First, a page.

New Sunspot Index Breaks Link Between Solar Activity and Climate Change

Posted August 11th, 2015 at 2:42 pm (UTC-5)
3 comments

Large field-of-view image of sunspots. The image has been colored yellow for aesthetic reasons. (Royal Swedish Academy of Sciences)

Large field-of-view image of sunspots. The image has been colored yellow for aesthetic reasons. (Royal Swedish Academy of Sciences)

A newly updated analysis of sunspot numbers over the last 400 years suggests solar activity has nothing to do with climate change, a discovery that eliminates a key argument used by those who question human caused climate change.

Some of those who suggest that climate change is not anthropogenic in nature contend that changes in the sun’s activity are responsible for any increase or decrease in global temperatures.

Scientists have been tracking that solar activity within the sun’s solar cycle by counting sunspots for years.

For the last 160 years scientists have relied on the Wolf Sunspot Number (WSN) – also called the International sunspot number, relative sunspot number, or Zürich number – to count the number of sunspots present on the surface of the sun.

Use of the WSN, since its introduction by Rudolph Wolf in 1856, has allowed scientists to develop a historical record of solar activity over time.

But in 1994 scientists began to question whether the WSN was an accurate method to build a reliable index of historical sunspot records.

Since telescope technology before modern times wasn’t as advanced as today the scientists thought that perhaps some smaller sunspots were being missed in the count.

So, a new counting method called the Group Sunspot Number (GSN) was created by Douglas Hoyt and Ken Schatten in 1994 and introduced in 1998.

Creators of this new way of counting sunspots said that they were able to add to amount of available sunspot data since it included measurements made further back into the sunspot historical record by Galileo, Thomas Harriot and Christoph Scheiner.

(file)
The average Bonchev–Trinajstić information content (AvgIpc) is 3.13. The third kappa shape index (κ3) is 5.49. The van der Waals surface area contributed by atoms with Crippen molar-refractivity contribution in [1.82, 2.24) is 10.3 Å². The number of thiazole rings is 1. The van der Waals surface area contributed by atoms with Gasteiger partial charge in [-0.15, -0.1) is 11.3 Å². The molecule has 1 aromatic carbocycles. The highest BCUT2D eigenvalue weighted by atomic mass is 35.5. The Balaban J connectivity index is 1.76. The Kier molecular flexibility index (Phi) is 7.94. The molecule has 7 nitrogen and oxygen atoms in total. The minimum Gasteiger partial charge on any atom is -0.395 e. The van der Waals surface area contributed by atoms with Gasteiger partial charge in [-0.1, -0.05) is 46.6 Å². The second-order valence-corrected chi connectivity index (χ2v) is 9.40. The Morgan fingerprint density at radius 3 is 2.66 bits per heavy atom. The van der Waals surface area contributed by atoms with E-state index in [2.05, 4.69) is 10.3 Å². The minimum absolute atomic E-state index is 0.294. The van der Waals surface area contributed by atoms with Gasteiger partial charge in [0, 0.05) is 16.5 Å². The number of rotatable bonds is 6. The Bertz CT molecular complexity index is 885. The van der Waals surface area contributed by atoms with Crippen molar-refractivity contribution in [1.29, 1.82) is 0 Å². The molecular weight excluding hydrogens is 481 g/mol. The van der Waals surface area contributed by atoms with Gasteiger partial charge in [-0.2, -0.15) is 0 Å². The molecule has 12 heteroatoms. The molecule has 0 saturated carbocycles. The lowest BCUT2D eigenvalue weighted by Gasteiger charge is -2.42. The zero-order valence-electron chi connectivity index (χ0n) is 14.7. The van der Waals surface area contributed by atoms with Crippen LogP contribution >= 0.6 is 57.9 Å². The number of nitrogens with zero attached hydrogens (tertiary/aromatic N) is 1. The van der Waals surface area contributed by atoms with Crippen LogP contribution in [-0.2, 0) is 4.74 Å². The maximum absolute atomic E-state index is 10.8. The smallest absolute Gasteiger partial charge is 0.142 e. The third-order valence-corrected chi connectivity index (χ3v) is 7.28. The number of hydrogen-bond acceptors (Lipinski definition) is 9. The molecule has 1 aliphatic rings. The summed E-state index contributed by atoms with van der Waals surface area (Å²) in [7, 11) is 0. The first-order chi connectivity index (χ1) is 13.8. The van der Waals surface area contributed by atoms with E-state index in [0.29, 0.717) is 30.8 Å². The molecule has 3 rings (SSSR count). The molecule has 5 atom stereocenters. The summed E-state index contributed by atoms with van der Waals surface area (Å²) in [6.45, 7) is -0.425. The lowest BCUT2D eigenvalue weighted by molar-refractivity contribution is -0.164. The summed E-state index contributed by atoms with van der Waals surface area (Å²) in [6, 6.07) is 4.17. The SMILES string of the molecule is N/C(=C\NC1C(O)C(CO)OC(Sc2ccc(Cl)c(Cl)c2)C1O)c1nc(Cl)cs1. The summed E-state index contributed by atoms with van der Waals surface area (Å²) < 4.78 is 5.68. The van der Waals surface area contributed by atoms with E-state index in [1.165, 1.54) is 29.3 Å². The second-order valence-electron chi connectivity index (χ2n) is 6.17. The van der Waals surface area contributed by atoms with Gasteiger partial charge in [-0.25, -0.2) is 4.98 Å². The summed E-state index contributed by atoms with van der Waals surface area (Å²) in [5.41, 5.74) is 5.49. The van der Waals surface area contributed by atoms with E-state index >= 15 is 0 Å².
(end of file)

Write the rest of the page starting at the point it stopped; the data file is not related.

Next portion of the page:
However there are huge discrepancies between the WSN and GSN for sunspot measurements made before 1885 and around 1945.  This has become a contentious issue among scientists for some time.

One of the links between solar activity and climate change that’s often cited by the non-believers of human caused climate change is a time period called the Maunder Minimum.

A drawing of the Sun made by Galileo Galilei on 23 June 1613 showing the positions and sizes of a number of sunspots. Galileo was one of the first to observe and document sunspots. (The Galileo Project/M. Kornmesser)

A drawing of the Sun made by Galileo Galilei on 23 June 1613 showing the positions and sizes of a number of sunspots. Galileo was one of the first to observe and document sunspots. (The Galileo Project/M. Kornmesser)

During the Maunder Minimum, which took place between 1645 and 1715, scientists noticed fewer sunspots on the sun’s surface.  Winters throughout this time were also unusually harsh.

Some scientists have said that following the end of the Maunder Minimum, which was also the beginning of the industrial revolution, a new period of increased solar activity began.

This period of increased solar activity, which is said to have peaked in the late 20th century with the Modern Grand Maximum, also happened to coincide with a rise in global temperatures.

While the GSN index reflected this pattern of increased solar activity the WSN didn’t show such a pattern.